Case BriefsHigh Courts

Delhi High Court: Prathiba M. Singh, J., held that:

The senior citizen can approach the Deputy Commissioner/DM for eviction from any property over which he/she enjoys rights and such order will be appealable to the Divisional Commissioner.

Petitioner who is the wife of respondent 4 and daughter-in-law of respondent 3 filed the present petition against the order of the District Magistrate.

Petitioner was evicted from the suit in the said order and said order was passed by the District Magistrate while exercising powers under Rule 22(3)(1) of the Delhi Maintenance and Welfare of Parents and Senior Citizens Rules, 2009.

Petitioner’s counsel submitted that the writ petition was ought to be entertained as an appeal under the Maintenance and Welfare of Parents and Senior Citizens Act, 2007 which can only be filed by a senior citizen.

Further, it was added that there appears to be some confusion as to which orders are appealable, to which forum and by whom. It is necessary to set out the provisions which are applicable separately qua maintenance and eviction proceedings.

Maintenance Proceedings 

The maintenance proceedings for the welfare of parents and senior citizens are concerned under Section 2(j), the said Act provides that the ‘Tribunal’ would be the forum for exercising the first jurisdiction.

‘Tribunal’ is defined under Section 2(j) as the ‘Maintenance Tribunal’ constituted under Section 7.

 Hence, the Maintenance Tribunal under Section 7 of the Act would be the ADM or the SDM of the concerned sub-division.

Further, it was added that, filing of appeals qua maintenance-related matters are governed by Section 15 of the Act.

Bench while referring to the decisions of Naveen Kumar v. GNCTD, WP (C) No. 1337 of 2020, decided on 05-02-2020; Amit Kumar v. Kiran Sharma, WP (C) No. 106 of 2021, decided on 06-01-2021 and Shumir Oliver v. GNCTD, WP (C) No. 2857 of 2021, decided on 03-03-2021, held that any ‘affected person’ can prefer the appeal and not just a senior citizen or parent.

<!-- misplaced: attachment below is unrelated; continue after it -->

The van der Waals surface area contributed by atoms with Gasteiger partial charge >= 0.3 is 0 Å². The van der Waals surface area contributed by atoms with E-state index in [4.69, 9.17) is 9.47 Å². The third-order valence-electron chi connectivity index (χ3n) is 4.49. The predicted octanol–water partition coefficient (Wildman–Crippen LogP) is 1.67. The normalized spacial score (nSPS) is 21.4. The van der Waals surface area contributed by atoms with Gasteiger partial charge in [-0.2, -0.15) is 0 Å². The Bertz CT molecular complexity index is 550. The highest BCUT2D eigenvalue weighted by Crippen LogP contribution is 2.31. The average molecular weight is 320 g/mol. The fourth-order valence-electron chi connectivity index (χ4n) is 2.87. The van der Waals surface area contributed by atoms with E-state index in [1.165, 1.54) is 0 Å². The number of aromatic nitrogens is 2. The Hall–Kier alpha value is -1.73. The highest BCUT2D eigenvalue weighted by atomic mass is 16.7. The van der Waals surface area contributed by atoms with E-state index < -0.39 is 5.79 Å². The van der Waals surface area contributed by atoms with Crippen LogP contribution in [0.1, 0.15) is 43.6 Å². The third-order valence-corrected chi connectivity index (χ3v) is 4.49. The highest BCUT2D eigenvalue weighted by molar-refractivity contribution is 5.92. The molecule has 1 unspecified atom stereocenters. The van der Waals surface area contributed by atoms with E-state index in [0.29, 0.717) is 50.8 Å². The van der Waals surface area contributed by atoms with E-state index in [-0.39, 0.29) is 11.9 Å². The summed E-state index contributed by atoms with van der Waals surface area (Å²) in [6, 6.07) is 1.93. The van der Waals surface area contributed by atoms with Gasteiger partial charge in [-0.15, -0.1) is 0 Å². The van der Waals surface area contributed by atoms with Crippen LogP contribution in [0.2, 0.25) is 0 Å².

Procedure in respect to maintenance would be to first approach the concerned ADM/SDM concerned and thereafter, the Appellate Tribunal which is presided over by the Deputy Commissioner of the District concerned.

With respect to eviction proceedings, the same are governed by the Delhi Maintenance and Welfare of Parents and Senior Citizens (Amendment) Rules, 2016.

Hence as per The Delhi Maintenance and Welfare of Parents and Senior Citizens Rules (Amendment) Rules, 2016, a senior citizen can approach the Deputy Commissioner seeking eviction of the son, daughter or any other legal heir from his ‘self-acquired property’ on account of his non-maintenance and ill-treatment.

With regard to eviction, the first forum would be the Deputy Commissioner/District Magistrate, therefore, a challenge to the order of Deputy Commissioner would lie before the Divisional Commissioner.

Act and the various Rules and Notifications thereto are not readily available to litigants, as also lawyers, in the form of a separate publication. This may be one of the causes for confusion in filing multiple writ petitions directly against the first order of the tribunal or, in the case of eviction, from the order of the Deputy Commissioner/DM.

High Court also added to its observations that, the appellate forum and the limitation period is not within the knowledge of litigants and sometimes even lawyers, it is directed that the following two sentences be added at the end of every order passed by the initial forum i.e. the Tribunal under Section 7 of the Act or, in eviction cases, the Deputy Commissioner under Rule 23(3) of the Rules. 

For maintenance cases:

“The present order would be appealable, under Section 16 of the Maintenance and Welfare of Parents and Senior Citizens Act, 2007 read with Rule 16 of The Delhi Maintenance and Welfare of Parents and Senior Citizens Rules, 2009, to the Appellate Tribunal, presided over by the Deputy Commissioner of the concerned District. The period of limitation for filing of appeal is 60 days.”

For eviction cases:

“The present order would be appealable under Rule 22(3)(4) of The Delhi Maintenance and Welfare of Parents and Senior Citizens Rules, 2009, as amended on 19th December, 2016 before the Divisional Commissioner, Delhi. The period of limitation for filing of appeal is 60 days.”